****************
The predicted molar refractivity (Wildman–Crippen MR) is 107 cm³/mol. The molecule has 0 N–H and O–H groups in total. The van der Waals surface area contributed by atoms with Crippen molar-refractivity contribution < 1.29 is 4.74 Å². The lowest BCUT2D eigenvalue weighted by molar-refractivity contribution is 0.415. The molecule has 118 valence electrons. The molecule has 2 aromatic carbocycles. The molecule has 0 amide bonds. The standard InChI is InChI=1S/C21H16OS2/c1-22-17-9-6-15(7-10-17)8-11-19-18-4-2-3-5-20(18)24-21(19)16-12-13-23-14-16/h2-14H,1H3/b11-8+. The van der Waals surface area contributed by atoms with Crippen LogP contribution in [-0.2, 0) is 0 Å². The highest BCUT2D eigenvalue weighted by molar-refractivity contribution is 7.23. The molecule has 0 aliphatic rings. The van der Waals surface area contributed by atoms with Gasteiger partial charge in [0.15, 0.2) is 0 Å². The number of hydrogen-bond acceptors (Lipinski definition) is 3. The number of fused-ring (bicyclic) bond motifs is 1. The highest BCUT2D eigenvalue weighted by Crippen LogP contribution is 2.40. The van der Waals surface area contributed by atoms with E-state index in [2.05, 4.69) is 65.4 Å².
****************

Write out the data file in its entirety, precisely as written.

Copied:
The predicted molar refractivity (Wildman–Crippen MR) is 107 cm³/mol. The molecule has 0 N–H and O–H groups in total. The van der Waals surface area contributed by atoms with Crippen molar-refractivity contribution < 1.29 is 4.74 Å². The lowest BCUT2D eigenvalue weighted by molar-refractivity contribution is 0.415. The molecule has 118 valence electrons. The molecule has 2 aromatic carbocycles. The molecule has 0 amide bonds. The standard InChI is InChI=1S/C21H16OS2/c1-22-17-9-6-15(7-10-17)8-11-19-18-4-2-3-5-20(18)24-21(19)16-12-13-23-14-16/h2-14H,1H3/b11-8+. The van der Waals surface area contributed by atoms with Crippen LogP contribution in [-0.2, 0) is 0 Å². The highest BCUT2D eigenvalue weighted by molar-refractivity contribution is 7.23. The molecule has 0 aliphatic rings. The van der Waals surface area contributed by atoms with Gasteiger partial charge in [0.15, 0.2) is 0 Å². The number of hydrogen-bond acceptors (Lipinski definition) is 3. The number of fused-ring (bicyclic) bond motifs is 1. The highest BCUT2D eigenvalue weighted by Crippen LogP contribution is 2.40. The van der Waals surface area contributed by atoms with E-state index in [2.05, 4.69) is 65.4 Å².